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  • JammT



Hell Unleashed will not breach the Trade Description Act. Though it has been seven years since Evile released Skull (2013) the hiatus, which saw a range of crucial line-up changes, seems to have galvanised this band to produce an acerbic, unreconstructed scare-your-granny retro-thrash record that holds its own with the best of the genre. It should be made clear that, since emerging during the thrash revival of the mid-2000s, nothing has changed stylistically and this remains unapologetically derivative and gleefully trend-resistant. There are no experimental flourishes or artistic progressive twists, just Evile's core high-velocity, no-holds barred approach executed with adenalized, pent-up relish.

You do not have to strain yourself trying to decipher the influences at play as Evile compete with, rather than mimic, the thrash premier acts. The opener Paralyzed is redolent of vintage Slayer, peak-Kreator or Beneath The Remains-era Sepultura with its high-tempo, urgent onslaught. Elsewhere you can hear all the most nefarious elements of the likes of Metallica, Annihilator, Exodus, Megadeth and perhaps the death metal riffing of Obituary or Entombed. There is little in the way of slacking in quality thereafter and the album offers up an over-dose of slamming pit-anthems such as ragers like Gore, War of Attrition, Control From Above, and a rampaging, careering Mortician cover. It is a collection of scything compact tracks that go for the jugular - aggressive, heavy, fun and immediate.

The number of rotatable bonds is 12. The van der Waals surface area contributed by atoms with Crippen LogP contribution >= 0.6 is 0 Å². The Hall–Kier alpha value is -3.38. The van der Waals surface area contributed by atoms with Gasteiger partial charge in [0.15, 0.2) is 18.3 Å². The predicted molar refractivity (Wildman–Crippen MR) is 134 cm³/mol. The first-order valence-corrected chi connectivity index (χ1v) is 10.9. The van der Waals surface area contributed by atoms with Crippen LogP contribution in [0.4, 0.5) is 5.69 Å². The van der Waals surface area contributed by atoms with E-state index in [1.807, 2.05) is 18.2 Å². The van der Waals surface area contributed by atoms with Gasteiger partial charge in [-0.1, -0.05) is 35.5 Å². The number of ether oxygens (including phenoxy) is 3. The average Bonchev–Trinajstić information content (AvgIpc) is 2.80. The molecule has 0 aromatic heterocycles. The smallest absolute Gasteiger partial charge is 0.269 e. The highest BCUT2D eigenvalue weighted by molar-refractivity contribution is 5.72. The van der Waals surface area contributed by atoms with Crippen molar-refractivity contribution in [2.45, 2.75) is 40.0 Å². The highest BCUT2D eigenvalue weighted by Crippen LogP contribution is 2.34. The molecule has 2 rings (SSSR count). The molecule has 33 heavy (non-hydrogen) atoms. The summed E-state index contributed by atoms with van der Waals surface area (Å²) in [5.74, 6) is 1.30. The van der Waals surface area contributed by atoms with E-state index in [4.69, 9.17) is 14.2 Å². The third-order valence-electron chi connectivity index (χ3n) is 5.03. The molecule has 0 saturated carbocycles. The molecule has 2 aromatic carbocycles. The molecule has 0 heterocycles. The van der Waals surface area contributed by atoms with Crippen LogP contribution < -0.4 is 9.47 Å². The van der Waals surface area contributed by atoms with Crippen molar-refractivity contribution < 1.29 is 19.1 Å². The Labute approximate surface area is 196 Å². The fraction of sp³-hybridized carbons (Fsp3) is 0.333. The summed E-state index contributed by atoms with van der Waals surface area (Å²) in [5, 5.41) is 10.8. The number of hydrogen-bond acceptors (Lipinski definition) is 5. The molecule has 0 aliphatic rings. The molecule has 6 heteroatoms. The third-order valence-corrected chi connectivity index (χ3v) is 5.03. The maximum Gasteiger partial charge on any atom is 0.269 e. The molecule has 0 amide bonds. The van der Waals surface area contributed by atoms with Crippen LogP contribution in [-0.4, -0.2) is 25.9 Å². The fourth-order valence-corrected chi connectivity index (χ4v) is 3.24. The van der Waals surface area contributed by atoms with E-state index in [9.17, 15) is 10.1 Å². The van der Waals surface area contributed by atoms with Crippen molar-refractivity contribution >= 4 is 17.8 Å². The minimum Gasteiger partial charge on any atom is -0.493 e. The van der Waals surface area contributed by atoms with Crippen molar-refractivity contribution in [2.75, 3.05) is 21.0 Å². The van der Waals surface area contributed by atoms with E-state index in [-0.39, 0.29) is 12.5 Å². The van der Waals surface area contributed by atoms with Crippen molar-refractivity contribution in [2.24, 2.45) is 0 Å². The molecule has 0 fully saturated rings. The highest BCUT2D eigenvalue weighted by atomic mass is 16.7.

The delivery is well balanced with finely-calibrated disciplined precision with maniacal, crisp fretwork, enervated riffage and an impressively pulverising percussion engine that propels the whole racket. Yet the sound is not sanitized enough to lose an old school organic thumping bootleg-ish feel. The corollary is that this evokes an atmosphere that is, even when the band are at their most goofy, slightly insidious and post-nuclear hellish rather than clean laser-trained proto-thrash.

As is typical of the genre, there is veneration of all that is boneheaded and gormless and Evile, as their name suggests, are partial to archetypal cartoonish party-apocalypse and mock death idolisation. The plain daft The Thing (1982), a homage to the ridiculous horror movie of the same name, is actually a vigorously aggressive standout track with a violent breakdown and incendiary solos. Ol Drake, who re-joined the band in recent years, replaced his brother on vocal duties. His barked style rabidly crams in doggerel lyrics on the conventional metal subject matter of annihilation, morbidity and devastation regardless of whether they rhyme or fit. His uncontrolled, frenzied diatribes add a volatility that combines with the urgent fury of the record.

Hell Unleashed is over-spilling with room-trashing riffs, punishing breakdowns and cartwheeling solos that haemorrhage from every song. Evile maintain a raging, athletic pace throughout but play with such vivid focus as to avoid this merging into a noisy miasma. It is as if the long break between albums has been claustrophobic to the band who play with revved-up, full-throttle glee that does, as the title suggests, unleash hell. The nine radioactively-glowing songs contained here are true bangers. Put simply, the veterans of the thrash premier division would pay for some of what is contained here.

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